The literal impact of these weapons may still be seen in London, where pockets of undeveloped bombsites remain – like the dead spot on Tottenham Court Road opposite Heals, final destination of a V2. South London is peppered with anomalous green spaces or abrupt changes in architectural style on a residential street, characteristic traces of Vengeance weapons. Perhaps the most bizarre legacy of the V2 campaign was the subsequent career of the project’s architect, Werner von Braun. The majestic Saturn V rocket which took Neil Armstrong towards the Moon was von Braun’s creation, the end result of his wartime experiments in rocketry and ballistics. As for Woolworths, they’ve put up a plaque. There is an Iceland store there now.

(The Londonist has a fascinating map of V2 bombsites on London; and further information may be found on the site flyingbombsandrockets.com.)

David Secombe.


London Monumental. Photos & text David Secombe (1/5)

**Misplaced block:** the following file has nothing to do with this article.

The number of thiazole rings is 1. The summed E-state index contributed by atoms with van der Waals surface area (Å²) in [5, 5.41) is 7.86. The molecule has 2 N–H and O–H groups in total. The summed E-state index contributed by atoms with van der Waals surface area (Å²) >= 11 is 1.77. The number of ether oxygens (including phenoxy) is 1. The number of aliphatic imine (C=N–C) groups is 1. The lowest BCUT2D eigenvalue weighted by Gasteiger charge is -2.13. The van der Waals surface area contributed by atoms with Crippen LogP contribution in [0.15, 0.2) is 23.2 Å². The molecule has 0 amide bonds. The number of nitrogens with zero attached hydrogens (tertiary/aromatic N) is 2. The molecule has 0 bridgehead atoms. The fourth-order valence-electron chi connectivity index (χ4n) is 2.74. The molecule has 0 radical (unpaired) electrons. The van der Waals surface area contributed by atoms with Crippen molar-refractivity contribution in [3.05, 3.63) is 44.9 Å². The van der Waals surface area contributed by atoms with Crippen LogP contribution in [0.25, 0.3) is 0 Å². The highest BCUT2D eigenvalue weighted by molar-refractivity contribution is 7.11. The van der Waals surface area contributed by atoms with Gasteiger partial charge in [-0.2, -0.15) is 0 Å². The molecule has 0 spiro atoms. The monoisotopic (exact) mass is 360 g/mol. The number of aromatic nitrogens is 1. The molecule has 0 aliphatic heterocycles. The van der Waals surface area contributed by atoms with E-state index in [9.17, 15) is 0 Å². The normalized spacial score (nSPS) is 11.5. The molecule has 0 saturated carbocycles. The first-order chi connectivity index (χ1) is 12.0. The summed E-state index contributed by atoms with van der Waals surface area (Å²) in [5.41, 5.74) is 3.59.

Caryatids, St. Pancras New Church, Euston. Photo © David Secombe, 2010.

From Georgian London, John Summerson, 1945/69:

St. Pancras is the queen of early nineteenth century churches; its architecture earns it the title, as much as its size and cost. Inwood’s flair for recapturing that nervous intensity of Greek architecture of the fifth century is very remarkable, and he seems to have had no difficulty in applying it to the commonplace objects of English practice.

The church stands on the corner of the Euston Road and Upper Woburn Place . It was consecrated in 1822, and was the most expensive church of its time – it was, in fact, the most expensive church in London since St. Paul’s. The father and son team of William and Henry Inwood won the competition to design the building and produced  a church in the Greek revival manner, complete with a pair of pavilions modelled on the Acropolis’ Temple of the Erectheum. (Henry Inwood had travelled much in Greece and is generally considered to have been the dominant force in the design of the building.) The terracotta caryatids that guard the crypt are a clear echo of their ancient Greek forbears – one of which resides at the British Museum, part of that long-contested group known collectively as the Elgin Marbles. On July 7 2005, a suicide bomber detonated a bomb on board a number 30 bus which had just passed the church, proceeding down Upper Woburn Place before its destruction in Tavistock Square. The steps of St. Pancras were one of the sites for floral memorials to mark the tragedy.